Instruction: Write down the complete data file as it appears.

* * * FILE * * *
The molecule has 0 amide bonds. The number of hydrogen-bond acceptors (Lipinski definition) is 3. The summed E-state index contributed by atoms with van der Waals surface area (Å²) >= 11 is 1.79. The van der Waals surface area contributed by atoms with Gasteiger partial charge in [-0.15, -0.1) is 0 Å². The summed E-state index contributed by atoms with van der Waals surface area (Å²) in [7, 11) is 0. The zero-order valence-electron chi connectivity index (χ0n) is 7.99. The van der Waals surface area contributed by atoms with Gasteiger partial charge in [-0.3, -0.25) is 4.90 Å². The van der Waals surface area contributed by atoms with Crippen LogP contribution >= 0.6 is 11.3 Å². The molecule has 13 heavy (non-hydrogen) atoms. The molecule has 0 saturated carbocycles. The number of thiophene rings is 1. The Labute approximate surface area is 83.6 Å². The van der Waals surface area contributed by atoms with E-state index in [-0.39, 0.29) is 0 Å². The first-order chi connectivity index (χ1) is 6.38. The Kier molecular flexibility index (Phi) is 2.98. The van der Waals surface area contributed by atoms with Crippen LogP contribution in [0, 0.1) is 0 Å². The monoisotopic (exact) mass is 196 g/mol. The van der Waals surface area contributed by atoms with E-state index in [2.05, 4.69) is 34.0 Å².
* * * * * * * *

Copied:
The molecule has 0 amide bonds. The number of hydrogen-bond acceptors (Lipinski definition) is 3. The summed E-state index contributed by atoms with van der Waals surface area (Å²) >= 11 is 1.79. The van der Waals surface area contributed by atoms with Gasteiger partial charge in [-0.15, -0.1) is 0 Å². The summed E-state index contributed by atoms with van der Waals surface area (Å²) in [7, 11) is 0. The zero-order valence-electron chi connectivity index (χ0n) is 7.99. The van der Waals surface area contributed by atoms with Gasteiger partial charge in [-0.3, -0.25) is 4.90 Å². The van der Waals surface area contributed by atoms with Crippen LogP contribution >= 0.6 is 11.3 Å². The molecule has 13 heavy (non-hydrogen) atoms. The molecule has 0 saturated carbocycles. The number of thiophene rings is 1. The Labute approximate surface area is 83.6 Å². The van der Waals surface area contributed by atoms with E-state index in [-0.39, 0.29) is 0 Å². The first-order chi connectivity index (χ1) is 6.38. The Kier molecular flexibility index (Phi) is 2.98. The van der Waals surface area contributed by atoms with Crippen LogP contribution in [0, 0.1) is 0 Å². The monoisotopic (exact) mass is 196 g/mol. The van der Waals surface area contributed by atoms with E-state index in [2.05, 4.69) is 34.0 Å².